by Patrick Ford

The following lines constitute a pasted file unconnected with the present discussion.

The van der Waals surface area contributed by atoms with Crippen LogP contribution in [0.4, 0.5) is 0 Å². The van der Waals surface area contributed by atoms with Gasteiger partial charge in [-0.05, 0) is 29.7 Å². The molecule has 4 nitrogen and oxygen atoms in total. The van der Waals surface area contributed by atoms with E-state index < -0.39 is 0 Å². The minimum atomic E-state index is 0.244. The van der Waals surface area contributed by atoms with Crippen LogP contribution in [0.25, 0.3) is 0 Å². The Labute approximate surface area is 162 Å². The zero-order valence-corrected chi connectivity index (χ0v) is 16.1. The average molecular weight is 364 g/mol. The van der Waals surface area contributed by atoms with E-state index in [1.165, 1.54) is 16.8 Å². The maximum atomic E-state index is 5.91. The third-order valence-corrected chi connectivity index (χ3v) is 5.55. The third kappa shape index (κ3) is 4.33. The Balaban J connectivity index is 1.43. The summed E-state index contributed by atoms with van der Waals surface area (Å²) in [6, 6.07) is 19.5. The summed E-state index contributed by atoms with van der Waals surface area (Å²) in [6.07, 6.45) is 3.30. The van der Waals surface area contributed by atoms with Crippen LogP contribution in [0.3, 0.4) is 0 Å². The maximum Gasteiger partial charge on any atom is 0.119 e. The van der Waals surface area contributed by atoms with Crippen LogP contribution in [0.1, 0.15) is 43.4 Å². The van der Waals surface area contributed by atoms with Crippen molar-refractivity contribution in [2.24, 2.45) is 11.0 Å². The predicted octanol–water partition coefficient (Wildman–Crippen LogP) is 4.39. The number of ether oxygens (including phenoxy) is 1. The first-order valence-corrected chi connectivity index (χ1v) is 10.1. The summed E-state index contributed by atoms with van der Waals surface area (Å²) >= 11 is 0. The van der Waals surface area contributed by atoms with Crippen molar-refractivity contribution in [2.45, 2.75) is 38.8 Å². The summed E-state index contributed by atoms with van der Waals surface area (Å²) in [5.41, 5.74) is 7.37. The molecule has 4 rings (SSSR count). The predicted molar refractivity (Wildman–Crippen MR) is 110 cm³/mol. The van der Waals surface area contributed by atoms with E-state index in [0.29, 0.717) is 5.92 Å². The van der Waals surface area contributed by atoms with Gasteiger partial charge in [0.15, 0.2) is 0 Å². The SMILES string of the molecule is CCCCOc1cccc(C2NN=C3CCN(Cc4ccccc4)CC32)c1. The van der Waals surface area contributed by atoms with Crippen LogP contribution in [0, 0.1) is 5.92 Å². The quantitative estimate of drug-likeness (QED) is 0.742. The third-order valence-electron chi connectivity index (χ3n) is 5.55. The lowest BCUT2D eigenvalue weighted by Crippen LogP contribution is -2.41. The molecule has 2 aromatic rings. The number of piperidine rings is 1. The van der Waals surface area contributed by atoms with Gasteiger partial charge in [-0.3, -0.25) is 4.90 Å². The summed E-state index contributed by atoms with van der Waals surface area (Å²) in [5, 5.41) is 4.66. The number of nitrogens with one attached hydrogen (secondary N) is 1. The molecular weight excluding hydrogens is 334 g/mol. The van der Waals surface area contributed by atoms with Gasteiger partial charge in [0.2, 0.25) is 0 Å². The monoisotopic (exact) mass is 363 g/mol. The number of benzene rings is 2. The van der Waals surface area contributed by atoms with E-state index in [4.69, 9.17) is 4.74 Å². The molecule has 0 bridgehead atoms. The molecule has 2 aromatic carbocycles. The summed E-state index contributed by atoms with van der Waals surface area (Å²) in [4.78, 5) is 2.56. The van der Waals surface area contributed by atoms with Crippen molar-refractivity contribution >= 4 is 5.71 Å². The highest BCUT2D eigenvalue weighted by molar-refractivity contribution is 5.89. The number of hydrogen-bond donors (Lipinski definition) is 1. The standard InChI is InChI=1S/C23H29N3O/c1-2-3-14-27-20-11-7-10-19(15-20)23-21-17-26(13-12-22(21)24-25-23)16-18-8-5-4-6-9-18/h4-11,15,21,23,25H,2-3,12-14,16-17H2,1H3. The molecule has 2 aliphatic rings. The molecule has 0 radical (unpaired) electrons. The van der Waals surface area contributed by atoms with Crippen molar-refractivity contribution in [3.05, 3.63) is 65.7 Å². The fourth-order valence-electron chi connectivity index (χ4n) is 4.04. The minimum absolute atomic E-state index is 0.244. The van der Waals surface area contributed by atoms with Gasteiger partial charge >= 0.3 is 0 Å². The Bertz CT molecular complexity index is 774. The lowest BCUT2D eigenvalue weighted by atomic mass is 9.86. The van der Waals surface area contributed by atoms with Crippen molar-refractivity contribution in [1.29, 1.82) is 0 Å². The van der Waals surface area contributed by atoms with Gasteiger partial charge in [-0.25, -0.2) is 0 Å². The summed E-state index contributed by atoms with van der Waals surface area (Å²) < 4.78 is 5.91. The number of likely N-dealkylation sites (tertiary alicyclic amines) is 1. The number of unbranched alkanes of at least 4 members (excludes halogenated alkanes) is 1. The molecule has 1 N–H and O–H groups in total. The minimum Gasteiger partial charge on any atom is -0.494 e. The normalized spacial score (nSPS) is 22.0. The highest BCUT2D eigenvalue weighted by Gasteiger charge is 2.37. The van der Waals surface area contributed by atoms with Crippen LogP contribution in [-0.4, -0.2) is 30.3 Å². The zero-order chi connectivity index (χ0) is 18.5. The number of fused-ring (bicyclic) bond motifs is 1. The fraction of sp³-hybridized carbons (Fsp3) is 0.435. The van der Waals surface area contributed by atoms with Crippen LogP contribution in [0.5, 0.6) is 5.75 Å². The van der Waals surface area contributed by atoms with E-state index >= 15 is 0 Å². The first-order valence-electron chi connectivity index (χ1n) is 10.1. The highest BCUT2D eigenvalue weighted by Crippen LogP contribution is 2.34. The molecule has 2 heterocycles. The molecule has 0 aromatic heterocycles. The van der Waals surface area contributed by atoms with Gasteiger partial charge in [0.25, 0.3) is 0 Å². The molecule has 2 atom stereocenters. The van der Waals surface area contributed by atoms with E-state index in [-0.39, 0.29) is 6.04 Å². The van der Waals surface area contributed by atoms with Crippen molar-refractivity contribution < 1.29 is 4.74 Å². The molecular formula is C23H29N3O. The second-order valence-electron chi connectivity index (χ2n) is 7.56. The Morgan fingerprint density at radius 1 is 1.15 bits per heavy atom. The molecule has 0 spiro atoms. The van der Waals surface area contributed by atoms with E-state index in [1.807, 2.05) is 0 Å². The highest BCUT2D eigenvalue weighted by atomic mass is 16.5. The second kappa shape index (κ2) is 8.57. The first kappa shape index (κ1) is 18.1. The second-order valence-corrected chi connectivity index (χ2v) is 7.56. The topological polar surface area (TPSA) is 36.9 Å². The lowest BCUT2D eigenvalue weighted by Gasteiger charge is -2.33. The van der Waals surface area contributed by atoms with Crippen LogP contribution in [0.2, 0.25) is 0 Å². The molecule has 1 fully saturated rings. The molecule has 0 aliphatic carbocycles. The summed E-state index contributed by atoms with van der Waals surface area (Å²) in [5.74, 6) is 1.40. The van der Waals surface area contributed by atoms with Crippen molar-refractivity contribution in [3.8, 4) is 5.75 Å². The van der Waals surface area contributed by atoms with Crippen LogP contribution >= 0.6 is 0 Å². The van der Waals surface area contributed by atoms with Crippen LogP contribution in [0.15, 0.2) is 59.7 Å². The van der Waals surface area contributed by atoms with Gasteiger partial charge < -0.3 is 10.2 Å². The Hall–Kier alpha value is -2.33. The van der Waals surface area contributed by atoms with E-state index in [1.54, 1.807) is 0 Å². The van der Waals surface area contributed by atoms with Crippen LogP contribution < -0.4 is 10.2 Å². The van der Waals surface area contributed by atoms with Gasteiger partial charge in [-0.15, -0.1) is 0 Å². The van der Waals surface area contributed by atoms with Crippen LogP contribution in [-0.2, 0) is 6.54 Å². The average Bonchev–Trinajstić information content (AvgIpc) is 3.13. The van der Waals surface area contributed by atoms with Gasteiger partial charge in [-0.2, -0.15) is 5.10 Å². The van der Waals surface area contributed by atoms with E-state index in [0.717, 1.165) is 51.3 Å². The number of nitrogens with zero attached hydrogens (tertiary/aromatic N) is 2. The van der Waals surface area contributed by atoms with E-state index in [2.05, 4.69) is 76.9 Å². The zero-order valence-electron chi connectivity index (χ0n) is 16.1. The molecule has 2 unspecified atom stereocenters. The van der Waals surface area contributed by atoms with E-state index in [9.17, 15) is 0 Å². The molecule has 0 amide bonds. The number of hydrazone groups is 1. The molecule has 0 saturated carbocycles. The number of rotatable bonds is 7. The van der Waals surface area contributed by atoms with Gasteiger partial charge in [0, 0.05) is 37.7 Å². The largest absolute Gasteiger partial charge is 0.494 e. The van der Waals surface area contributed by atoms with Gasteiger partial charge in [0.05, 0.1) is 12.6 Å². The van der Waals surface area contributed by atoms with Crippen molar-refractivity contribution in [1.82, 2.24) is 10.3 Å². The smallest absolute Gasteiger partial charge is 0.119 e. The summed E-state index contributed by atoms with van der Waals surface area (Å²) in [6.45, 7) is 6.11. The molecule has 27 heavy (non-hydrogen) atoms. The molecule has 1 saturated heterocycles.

Hey, guys, in this video, we're gonna talk about single slit diffraction. So what happens to the light as it passes through a single slip, as opposed to what we saw before with the double slit? All right, let's get to it now. Light shone through a double slit had unexpected results, as we talked about. If you don't consider diffraction okay, if you do not consider diffraction, then it's an un obvious result. And obviously, back before they understood diffraction, they had certain expectations for the experiment, and the experiment turned out differently. Likewise, like Shone through, a single Slip also displays this same sort of unexpected result, which we call a diffraction pattern, which is alternating peaks. Sorry, alternating spots of brightness and darkness, right? The big difference between the double slit experiment and the single slit experiment is concerned with the central bright spot. Okay, in a double slit, the central bright spot is just as wide as all of the others. It's the same with as all the others, so every single bright spot across the entire screen is gonna be of uniform with. But in a single slit. The central bright spot is actually twice as large as all of the other ones. It's also considerably brighter, so that central one is definitely going to be larger than any of the other bright ones. But all the other bright spots, all the other bright fringes are gonna have the same width. Okay, that only applies to the central bright fringe. All of the dark fringes have the same width in the single slip, just as they did in the double slit experiment. Okay, let me remind myself, so we can see this figure like in a double slit. The diffraction pattern is produced due to interference. Okay, The big difference between the double slit and the single slit is that in the double slit, you actually have two sources of light that air interfering in the single slip. You have one source of light. It's just that light leaving at the top part of the slit and light leaving at the bottom part of the slit does not leave at the same angle. Okay. Light leaving different parts of the slit leave at different angles. Okay, so you have all of these different angles that the light can travel at leaving both slits. Okay, sometimes two beams of light will arrange themselves so that when they arrive they're both at a peak, right when they arrive on the screen there, both at a peak. This produces constructive interference and like that constructively interferes produces bright fringes. The amplitude of the light increases under constructive interference. Other times you can have a wave arrive at a peak. One wave arrived at a peak and another wave arrived at a trough. And when you have a peak and a trough meeting, you have destructive interference. And like that, destructively interferes, produces a dark spot or a dark fringe. Okay, because with destructive interference comes a smaller amplitude for the interfered wave. Smaller amplitude means it's darker. Okay, just like we did for the double slit experiment. We talked about the single slip conceptually, and now we want to actually talk about the mathematics of solving single slit problems. Where are these fringe is actually located. OK, now, the key difference in the math between the single slit and the double slit experiment is that in the single slit experiment, you Onley have an equation for bright friend. Sorry, dark fringes. Okay. In the double slit, we had two equations, One for the bright fringes. One for the dark fringes. For the single slit. We Onley have one for the dark fringes. Okay, dark fringes air located at angles given by sign if they t m equals m lambda over de. Okay, where m is our indexing number this time. Okay, but because em index is the dark fringes and not the bright fringes, it turns out that a requirement is we cannot have m equals zero. Okay, this is crucial to remember there's no m equals zero index for dark fringes due to a single slip. Okay, so what we have here is we have the first dark fringe or the M equals one dark fringe. We have a corresponding M equals one dark fringe on the other side. And then we would have the M equals two dark fringe on the top side and the bottom side, right? And then we could say some arbitrary M. The Mpath dark fringe is given by Fada Sub m where Fada follows this equation. Okay, Now, solving problems with a single slip is going to be exactly the same as solving problems with a double slit. Okay, The first thing that we're gonna do is we're gonna draw the figure that I have above me in the green box for a single slip, and it's gonna look identical to the figure for a double slit. Okay, let me minimize myself so I could draw this off to the side. All right, so here's our single slit. Right. This drawing is going toe look absolutely identical to that of a double slit. The Onley differences that I physically drawn one slip instead of two. Now I'm gonna draw that central axis, okay? And let me read the problem before continuing. Ah, 450 nanometer laser is shone through a single slip of with 4500. millimeters. If the screen is at a distance of 140 centimeters away from the slit, how wide is the central bright spot? Okay, so the screen is a distance of 140 centimeters away, which is equivalent to 1.4 m. Okay. And what we're looking for is the width of the central bright spot. So the central bright spot looks like this, right, and it will continue and there'll be a second bright spot and a third bright spot, etcetera. The equation that we have for the single slip tells us the locations off the dark fringes. So we know this is the M equals one dark fringe. This is the equivalent M equals one dark French on the bottom side. And this is a fatal one, that first dark fringe angle. And this is fatal one as well. And notice this distance is just that distance that we're looking for. This is the width, which I'll call w. That's the width of the central bright spot. Okay, now, to make solving this problem easier, we can notice that the top triangle triangle above the horizontal axis and the triangle below the horizontal axis are identical. So this height, why one and this height, Why one are the same. Okay, now all we need to do is find the angle fate a one using our equation so that we confined. Why one? So first, remember that our equation for the location of dark fringes in a single slit experiment is M lambda over D, where M starts at one. Remember, this is different then the location for the bright spots on a single slit experiment where M equals sorry. M started at zero. We're looking for theta one, so it is just gonna be one. What's Lambda? It's a 450 nanometer laser. Nano's 10 to the negative nine. What is the single slit width D O K. D was also different in the the single slit than it is in the double slit in the double slit. D represented the separation between the two slits for a single slit. D represents the width of the single slit. Okay, we're told that the single slides a width of 0.1 nanometers. So this is 0.1. Sorry millimeters and millions 10 to the negative three. Okay. Plugging this into a calculator, you're gonna find that this is 45 or that fate a one 0.26 degrees minus itself again. Now we can see we've just found fate. A one with this triangle right here. We can then find why one Okay, so I'm gonna redraw that triangle. The angle is data one which we know is 0.26 degrees. The base is 14 m and the height we called. Why one Okay. And once again, the width is not gonna be. Why won the width is actually going to be two times. Why one? Okay, so let's solve this triangle. Notice that we have the opposite edge and the adjacent edge to that angle. So we can say that the tangent of the angle is equal to the opposite edge, divided by de adjacent edge. And so all I have to do is multiply 1.4 up to the other side of the equation, Plug this into a calculator and we get an answer of 0.64 m, which is equivalent to 6.4 millimeters. Don't forget, this is not the final answer. Okay, This is simply why one the width w, which is what we're looking for, is two times why one It's twice this height or the some of those two heights, but they're the same. So this is to time 6. millimeters, which is 12.8 millimeters. Okay, Now, don't forget that the central bright fringe is twice as wide as all the other bright fringes. So what would the width of all the other bright fringes be? It would just be Why one which was 6.4 millimeters. Alright, guys, that wraps up this video on the single slit diffraction. Thanks for watching